Communications have been turned into texts or tweets that are sometimes little more than a series of symbols. Baseball defies this trend.
At least we hope so, we keep trying to find places in this dump to add more seats.
Despite technology, we remain social beings, and the most rewarding moments are those we share with others. Baseball provides a great venue for this sharing with games building, inning by inning, in a story arc punctuated by thrilling or dramatic plays.
And by that we don’t mean you should watch the game in the comfort of your home on a 55″ HDTV while Tweeting with your friends about what happened. We want you to drive down, park by the McDonald’s (Easy In, Easy Out!), drink half your body weight at the Captain Morgan club before the game, go all Kobayashi on a half-dozen bison dogs, and buy the kids those Darwin Barney shirseys they are clamoring for.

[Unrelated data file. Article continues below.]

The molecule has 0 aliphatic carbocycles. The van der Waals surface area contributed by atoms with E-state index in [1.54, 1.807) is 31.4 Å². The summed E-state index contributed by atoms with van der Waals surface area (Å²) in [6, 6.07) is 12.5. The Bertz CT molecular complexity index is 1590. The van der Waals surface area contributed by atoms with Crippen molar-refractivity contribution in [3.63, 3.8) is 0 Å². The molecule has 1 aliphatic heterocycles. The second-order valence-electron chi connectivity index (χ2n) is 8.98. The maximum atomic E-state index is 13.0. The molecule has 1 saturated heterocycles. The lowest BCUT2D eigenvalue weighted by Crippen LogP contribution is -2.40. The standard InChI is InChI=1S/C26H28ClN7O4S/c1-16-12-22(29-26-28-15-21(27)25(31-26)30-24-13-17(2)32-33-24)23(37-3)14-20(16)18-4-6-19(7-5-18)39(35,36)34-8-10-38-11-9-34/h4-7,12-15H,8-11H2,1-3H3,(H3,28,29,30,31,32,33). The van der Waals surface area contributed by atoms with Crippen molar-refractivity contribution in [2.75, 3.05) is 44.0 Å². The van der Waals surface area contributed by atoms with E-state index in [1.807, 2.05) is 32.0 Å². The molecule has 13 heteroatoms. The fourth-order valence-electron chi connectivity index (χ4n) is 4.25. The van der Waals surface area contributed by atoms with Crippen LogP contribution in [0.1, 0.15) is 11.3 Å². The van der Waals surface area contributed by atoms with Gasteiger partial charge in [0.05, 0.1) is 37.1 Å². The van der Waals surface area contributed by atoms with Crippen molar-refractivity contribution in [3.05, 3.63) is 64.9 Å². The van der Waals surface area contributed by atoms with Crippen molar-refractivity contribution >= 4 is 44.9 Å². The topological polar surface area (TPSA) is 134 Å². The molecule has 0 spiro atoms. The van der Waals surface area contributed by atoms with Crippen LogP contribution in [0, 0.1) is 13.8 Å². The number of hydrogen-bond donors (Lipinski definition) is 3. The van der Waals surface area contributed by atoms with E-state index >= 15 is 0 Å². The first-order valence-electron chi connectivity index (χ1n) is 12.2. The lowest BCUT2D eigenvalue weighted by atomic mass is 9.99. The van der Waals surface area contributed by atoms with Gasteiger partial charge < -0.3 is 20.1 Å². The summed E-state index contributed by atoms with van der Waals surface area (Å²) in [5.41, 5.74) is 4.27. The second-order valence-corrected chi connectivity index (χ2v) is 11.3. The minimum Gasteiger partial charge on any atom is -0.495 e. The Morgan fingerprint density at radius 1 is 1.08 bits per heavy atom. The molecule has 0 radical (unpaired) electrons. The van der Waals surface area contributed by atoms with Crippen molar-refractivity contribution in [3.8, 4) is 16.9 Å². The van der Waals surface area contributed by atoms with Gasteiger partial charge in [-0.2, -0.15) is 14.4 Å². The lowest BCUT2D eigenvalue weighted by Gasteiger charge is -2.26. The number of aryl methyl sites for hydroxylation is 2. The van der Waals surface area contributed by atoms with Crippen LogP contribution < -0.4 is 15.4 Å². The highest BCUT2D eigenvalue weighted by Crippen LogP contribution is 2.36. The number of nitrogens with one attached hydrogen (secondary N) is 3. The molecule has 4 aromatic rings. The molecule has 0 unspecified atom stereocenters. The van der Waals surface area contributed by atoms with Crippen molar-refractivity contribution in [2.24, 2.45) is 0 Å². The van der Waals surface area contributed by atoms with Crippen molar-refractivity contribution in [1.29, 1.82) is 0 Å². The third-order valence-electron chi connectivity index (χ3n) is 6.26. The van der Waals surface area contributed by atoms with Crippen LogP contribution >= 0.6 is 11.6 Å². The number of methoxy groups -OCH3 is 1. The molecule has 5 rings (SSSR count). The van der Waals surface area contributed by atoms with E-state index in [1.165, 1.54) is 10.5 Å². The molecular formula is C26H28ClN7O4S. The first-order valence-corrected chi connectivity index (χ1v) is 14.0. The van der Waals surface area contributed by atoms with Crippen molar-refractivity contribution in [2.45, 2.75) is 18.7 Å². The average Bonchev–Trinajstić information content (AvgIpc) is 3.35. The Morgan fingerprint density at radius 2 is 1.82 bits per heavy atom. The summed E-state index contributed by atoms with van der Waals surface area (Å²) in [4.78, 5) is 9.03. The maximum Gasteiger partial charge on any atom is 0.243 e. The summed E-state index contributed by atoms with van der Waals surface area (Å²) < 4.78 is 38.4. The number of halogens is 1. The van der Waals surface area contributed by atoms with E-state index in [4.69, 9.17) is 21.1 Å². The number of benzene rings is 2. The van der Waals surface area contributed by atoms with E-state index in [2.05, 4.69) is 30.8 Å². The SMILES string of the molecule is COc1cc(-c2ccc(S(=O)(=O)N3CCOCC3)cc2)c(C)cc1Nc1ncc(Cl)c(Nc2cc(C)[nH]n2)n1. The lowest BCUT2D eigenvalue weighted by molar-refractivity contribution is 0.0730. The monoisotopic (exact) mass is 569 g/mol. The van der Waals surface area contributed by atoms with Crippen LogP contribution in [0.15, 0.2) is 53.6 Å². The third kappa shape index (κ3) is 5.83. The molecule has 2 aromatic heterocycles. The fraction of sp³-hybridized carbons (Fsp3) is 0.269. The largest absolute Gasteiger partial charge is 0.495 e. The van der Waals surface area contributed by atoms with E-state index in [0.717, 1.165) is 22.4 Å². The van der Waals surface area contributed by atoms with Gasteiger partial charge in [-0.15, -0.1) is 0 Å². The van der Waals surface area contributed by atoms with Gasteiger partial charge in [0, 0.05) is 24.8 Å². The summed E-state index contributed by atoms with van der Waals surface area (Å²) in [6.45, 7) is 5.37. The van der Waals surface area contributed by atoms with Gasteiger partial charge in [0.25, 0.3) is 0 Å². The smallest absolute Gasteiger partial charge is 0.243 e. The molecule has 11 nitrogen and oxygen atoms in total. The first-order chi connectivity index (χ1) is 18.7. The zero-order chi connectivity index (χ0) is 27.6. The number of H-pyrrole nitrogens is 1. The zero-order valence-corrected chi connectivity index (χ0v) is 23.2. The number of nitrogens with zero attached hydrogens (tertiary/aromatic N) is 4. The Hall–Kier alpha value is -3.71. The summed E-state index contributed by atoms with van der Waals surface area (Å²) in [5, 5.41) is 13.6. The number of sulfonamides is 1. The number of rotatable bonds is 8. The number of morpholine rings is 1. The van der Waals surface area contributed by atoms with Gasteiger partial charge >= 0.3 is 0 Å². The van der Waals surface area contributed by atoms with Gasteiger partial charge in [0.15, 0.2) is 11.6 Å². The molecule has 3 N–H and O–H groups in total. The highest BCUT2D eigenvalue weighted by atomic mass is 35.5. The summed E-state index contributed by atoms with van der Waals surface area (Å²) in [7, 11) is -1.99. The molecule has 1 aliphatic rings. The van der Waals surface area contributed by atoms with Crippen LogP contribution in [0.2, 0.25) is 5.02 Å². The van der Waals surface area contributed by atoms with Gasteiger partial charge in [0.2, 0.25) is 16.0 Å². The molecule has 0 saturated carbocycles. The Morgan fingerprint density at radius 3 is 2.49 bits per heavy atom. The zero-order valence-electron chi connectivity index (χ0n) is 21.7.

In addition, there’s the social nature of Wrigley Field — recently named by a Facebook survey as Chicago’s top social landmark.
Second place, the ladies’ room at the Aragon during any Veruca Salt concert in the ’90s.
Wrigley is welcoming, intimate and, of course, “friendly.” It’s a place to get reacquainted with old friends or to make new ones.
No better way to make a new friend than to comment on how the troughs are so clean the reflection really captures every vein.
I know couples who met for the first time at Wrigley — like my wife and me — or who had their first date at the field.
Really? We’ve never heard that story. Its’ a classic, especially the part where you let that Jerry Morales home run ball hit her in the crotch while you screamed like a little girl and tried to hide behind her.